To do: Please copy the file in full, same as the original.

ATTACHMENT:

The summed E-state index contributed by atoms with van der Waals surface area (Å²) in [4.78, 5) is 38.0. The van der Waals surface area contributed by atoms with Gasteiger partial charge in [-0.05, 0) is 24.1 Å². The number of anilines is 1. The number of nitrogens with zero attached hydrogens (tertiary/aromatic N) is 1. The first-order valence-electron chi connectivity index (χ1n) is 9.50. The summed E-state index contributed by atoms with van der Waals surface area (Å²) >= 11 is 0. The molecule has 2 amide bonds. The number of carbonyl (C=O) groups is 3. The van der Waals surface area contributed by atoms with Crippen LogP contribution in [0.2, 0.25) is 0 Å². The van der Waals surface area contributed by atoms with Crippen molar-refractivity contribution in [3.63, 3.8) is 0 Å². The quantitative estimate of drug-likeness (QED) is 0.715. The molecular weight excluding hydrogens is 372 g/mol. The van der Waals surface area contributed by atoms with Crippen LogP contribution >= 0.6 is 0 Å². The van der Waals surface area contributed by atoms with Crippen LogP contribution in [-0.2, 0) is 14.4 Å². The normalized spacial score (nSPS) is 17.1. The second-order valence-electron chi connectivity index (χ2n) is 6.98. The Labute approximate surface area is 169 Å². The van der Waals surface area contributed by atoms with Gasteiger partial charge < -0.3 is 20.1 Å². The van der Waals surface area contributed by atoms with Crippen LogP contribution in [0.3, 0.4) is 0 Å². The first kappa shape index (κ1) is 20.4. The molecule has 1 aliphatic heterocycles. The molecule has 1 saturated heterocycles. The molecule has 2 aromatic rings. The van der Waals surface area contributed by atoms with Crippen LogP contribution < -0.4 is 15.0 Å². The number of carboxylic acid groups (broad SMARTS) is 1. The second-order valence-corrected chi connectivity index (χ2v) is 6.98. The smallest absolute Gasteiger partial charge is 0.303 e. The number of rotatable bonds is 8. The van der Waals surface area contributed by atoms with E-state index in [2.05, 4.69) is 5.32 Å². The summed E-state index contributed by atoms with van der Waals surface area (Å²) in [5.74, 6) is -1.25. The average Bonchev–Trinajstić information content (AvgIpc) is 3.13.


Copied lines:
The summed E-state index contributed by atoms with van der Waals surface area (Å²) in [4.78, 5) is 38.0. The van der Waals surface area contributed by atoms with Gasteiger partial charge in [-0.05, 0) is 24.1 Å². The number of anilines is 1. The number of nitrogens with zero attached hydrogens (tertiary/aromatic N) is 1. The first-order valence-electron chi connectivity index (χ1n) is 9.50. The summed E-state index contributed by atoms with van der Waals surface area (Å²) >= 11 is 0. The molecule has 2 amide bonds. The number of carbonyl (C=O) groups is 3. The van der Waals surface area contributed by atoms with Crippen LogP contribution in [0.2, 0.25) is 0 Å². The van der Waals surface area contributed by atoms with Crippen molar-refractivity contribution in [3.63, 3.8) is 0 Å². The quantitative estimate of drug-likeness (QED) is 0.715. The molecular weight excluding hydrogens is 372 g/mol. The van der Waals surface area contributed by atoms with Crippen LogP contribution >= 0.6 is 0 Å². The van der Waals surface area contributed by atoms with Crippen LogP contribution in [-0.2, 0) is 14.4 Å². The normalized spacial score (nSPS) is 17.1. The second-order valence-electron chi connectivity index (χ2n) is 6.98. The Labute approximate surface area is 169 Å². The van der Waals surface area contributed by atoms with Gasteiger partial charge < -0.3 is 20.1 Å². The van der Waals surface area contributed by atoms with Crippen LogP contribution in [0.3, 0.4) is 0 Å². The first kappa shape index (κ1) is 20.4. The molecule has 1 aliphatic heterocycles. The molecule has 1 saturated heterocycles. The molecule has 2 aromatic rings. The van der Waals surface area contributed by atoms with Crippen LogP contribution < -0.4 is 15.0 Å². The number of carboxylic acid groups (broad SMARTS) is 1. The second-order valence-corrected chi connectivity index (χ2v) is 6.98. The smallest absolute Gasteiger partial charge is 0.303 e. The number of rotatable bonds is 8. The van der Waals surface area contributed by atoms with E-state index in [2.05, 4.69) is 5.32 Å². The summed E-state index contributed by atoms with van der Waals surface area (Å²) in [5.74, 6) is -1.25. The average Bonchev–Trinajstić information content (AvgIpc) is 3.13.